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If you’re like me, you’ve found it hard to get the Sandy Hook Elementary School slaughter of innocents out of your mind.

Even though Penny and my four children are all grown up, I can still see them as first-graders – getting on the bus and excited to go to school to play and learn. Tears just come to my eyes every time I hear about how the parents and classmates of those killed at Sandy Hook are coping.

It seems all agree that we have dropped the ball when it comes to addressing mental disorders in this country. Can we predict violence? Recent research published in the Journal of the American Medical Association shows that we are very, very poor at this – especially when it comes to suicide.

Most teens who commit suicide or attempt it have received some form of mental health treatment. In this study, a full 55 percent had already received counseling. Additionally, the study found that one in eight teens consider suicide, with 33 percent of them making plans to do it or making an actual suicide attempt. I am appalled by this.

Let’s put the risk factors together.

In the first group are mood problems. Depression and anxiety head the list, with more serious issues such as bipolar disorder and schizophrenia on there, too, as are eating disorders such as anorexia and bulimia.

Next up are drug problems. Here, alcohol leads the pack, with amphetamines (speed), cocaine and heroin following behind. What is new here, though, is the easy availability of prescription narcotics such as hydrocodone and oxycodone.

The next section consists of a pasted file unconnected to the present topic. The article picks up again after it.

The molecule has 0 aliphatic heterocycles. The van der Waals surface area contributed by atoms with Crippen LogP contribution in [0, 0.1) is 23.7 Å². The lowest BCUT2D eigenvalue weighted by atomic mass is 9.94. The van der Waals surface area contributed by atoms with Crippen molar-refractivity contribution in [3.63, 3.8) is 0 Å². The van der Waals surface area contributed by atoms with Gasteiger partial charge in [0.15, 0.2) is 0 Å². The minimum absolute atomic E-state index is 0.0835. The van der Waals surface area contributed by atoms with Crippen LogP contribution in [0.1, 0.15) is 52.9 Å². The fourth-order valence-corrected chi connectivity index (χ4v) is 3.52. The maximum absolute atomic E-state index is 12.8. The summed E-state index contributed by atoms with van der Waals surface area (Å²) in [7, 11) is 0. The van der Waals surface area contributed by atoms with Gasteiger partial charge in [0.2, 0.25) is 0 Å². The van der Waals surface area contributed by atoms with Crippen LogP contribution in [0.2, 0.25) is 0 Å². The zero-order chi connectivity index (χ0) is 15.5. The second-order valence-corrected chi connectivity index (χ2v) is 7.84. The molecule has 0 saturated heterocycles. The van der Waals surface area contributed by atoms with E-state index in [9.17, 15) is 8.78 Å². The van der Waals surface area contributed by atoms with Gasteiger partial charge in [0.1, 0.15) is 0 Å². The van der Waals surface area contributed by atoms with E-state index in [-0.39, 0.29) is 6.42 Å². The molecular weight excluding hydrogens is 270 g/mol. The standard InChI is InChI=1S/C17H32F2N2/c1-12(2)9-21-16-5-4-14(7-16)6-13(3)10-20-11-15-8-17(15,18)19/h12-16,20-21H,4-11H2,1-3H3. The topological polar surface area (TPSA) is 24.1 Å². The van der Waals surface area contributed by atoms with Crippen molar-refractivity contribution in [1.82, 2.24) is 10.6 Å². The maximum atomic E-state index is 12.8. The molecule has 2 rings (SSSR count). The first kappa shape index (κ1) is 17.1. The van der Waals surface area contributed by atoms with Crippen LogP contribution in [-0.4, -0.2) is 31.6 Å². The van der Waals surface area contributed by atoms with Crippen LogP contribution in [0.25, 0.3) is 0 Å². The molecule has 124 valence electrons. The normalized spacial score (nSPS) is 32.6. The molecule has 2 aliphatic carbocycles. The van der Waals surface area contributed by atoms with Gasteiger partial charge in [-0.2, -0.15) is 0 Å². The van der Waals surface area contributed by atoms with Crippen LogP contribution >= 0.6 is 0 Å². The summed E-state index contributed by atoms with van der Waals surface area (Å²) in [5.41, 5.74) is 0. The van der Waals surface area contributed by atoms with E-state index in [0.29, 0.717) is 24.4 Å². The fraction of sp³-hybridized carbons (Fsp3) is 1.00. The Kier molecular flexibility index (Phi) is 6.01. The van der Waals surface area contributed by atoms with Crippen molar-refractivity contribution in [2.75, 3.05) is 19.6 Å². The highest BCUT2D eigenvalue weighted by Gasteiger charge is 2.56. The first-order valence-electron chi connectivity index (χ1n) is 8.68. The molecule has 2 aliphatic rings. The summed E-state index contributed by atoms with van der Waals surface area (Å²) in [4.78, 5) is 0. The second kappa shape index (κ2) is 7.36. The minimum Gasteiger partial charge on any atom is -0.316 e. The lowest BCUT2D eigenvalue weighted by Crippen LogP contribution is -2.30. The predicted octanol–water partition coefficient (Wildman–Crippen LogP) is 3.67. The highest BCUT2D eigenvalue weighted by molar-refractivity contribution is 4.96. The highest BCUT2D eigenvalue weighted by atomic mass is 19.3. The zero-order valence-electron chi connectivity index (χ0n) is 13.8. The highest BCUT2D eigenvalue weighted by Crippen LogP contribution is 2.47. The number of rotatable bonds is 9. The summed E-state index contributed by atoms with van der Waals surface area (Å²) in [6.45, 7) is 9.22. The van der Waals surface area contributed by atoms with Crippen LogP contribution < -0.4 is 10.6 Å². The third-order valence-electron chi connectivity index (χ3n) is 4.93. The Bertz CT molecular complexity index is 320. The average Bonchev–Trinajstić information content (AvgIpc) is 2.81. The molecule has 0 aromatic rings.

The issue that underlies all of this is teenage impulsivity – “just do it.” I know one patient who, at 19, was a sex addict. He didn’t think twice about sleeping with his brother’s wife. The night his brother confronted him, he tried to end it all by slashing his own jugular. Lucky for him, he never had an anatomy lesson. What he did was wrong, but it didn’t mean a death sentence.

Experts chiming in on this study agree that usual treatments such as psychotherapy, drug counseling and medications have their benefits for at-risk teens, but also have their limitations. Experts also agree that addressing the family and social structure is critical. Kids whose parents bring them to counseling, monitor their medications, take them to group sessions such as Alcoholics Anonymous and stay in touch with the school are helping to reduce their child’s suicide risk.

But the other thing that’s clear is that we have more questions than we have answers.

We put so much research into cancer and so little into mental health. Why is that? Last year, we had roughly 14,000 murders and 37,000 known suicides in this country. A person is twice as likely to commit suicide as they are to be murdered. Are you surprised by this statistic? I certainly was.

My spin: If you think you have an at-risk teen, then you probably have. Seek help and stand by them; it matters. And let’s lobby for more mental health research to address this problem. Stay well.

Dr. Zorba Paster is a physician, professor and broadcast journalist. He hosts a radio call-in program at 3 p.m. Saturdays on WBFO-FM 87.7.